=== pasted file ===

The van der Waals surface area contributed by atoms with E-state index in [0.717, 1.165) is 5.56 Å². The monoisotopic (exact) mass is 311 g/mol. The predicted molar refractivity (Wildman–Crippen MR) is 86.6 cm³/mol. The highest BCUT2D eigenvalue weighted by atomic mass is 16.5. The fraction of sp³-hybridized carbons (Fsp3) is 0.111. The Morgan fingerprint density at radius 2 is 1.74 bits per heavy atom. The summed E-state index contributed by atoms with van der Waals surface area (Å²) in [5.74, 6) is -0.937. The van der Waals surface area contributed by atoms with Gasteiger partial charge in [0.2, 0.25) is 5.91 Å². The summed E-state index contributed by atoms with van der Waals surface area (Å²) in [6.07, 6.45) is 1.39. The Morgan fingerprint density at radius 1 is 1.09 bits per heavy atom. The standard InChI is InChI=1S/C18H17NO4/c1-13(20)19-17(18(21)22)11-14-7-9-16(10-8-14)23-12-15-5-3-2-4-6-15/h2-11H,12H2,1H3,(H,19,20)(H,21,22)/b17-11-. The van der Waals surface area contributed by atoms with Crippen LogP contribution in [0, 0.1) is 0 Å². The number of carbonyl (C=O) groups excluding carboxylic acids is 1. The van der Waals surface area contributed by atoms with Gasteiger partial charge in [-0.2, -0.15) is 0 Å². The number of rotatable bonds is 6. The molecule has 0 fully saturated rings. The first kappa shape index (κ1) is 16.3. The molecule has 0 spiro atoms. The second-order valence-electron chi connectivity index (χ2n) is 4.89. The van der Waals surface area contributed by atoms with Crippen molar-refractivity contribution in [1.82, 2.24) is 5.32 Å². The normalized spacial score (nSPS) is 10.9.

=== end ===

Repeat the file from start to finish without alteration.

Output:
The van der Waals surface area contributed by atoms with E-state index in [0.717, 1.165) is 5.56 Å². The monoisotopic (exact) mass is 311 g/mol. The predicted molar refractivity (Wildman–Crippen MR) is 86.6 cm³/mol. The highest BCUT2D eigenvalue weighted by atomic mass is 16.5. The fraction of sp³-hybridized carbons (Fsp3) is 0.111. The Morgan fingerprint density at radius 2 is 1.74 bits per heavy atom. The summed E-state index contributed by atoms with van der Waals surface area (Å²) in [5.74, 6) is -0.937. The van der Waals surface area contributed by atoms with Gasteiger partial charge in [0.2, 0.25) is 5.91 Å². The summed E-state index contributed by atoms with van der Waals surface area (Å²) in [6.07, 6.45) is 1.39. The Morgan fingerprint density at radius 1 is 1.09 bits per heavy atom. The standard InChI is InChI=1S/C18H17NO4/c1-13(20)19-17(18(21)22)11-14-7-9-16(10-8-14)23-12-15-5-3-2-4-6-15/h2-11H,12H2,1H3,(H,19,20)(H,21,22)/b17-11-. The van der Waals surface area contributed by atoms with Crippen LogP contribution in [0, 0.1) is 0 Å². The number of carbonyl (C=O) groups excluding carboxylic acids is 1. The van der Waals surface area contributed by atoms with Gasteiger partial charge in [-0.2, -0.15) is 0 Å². The number of rotatable bonds is 6. The molecule has 0 fully saturated rings. The first kappa shape index (κ1) is 16.3. The molecule has 0 spiro atoms. The second-order valence-electron chi connectivity index (χ2n) is 4.89. The van der Waals surface area contributed by atoms with Crippen molar-refractivity contribution in [1.82, 2.24) is 5.32 Å². The normalized spacial score (nSPS) is 10.9.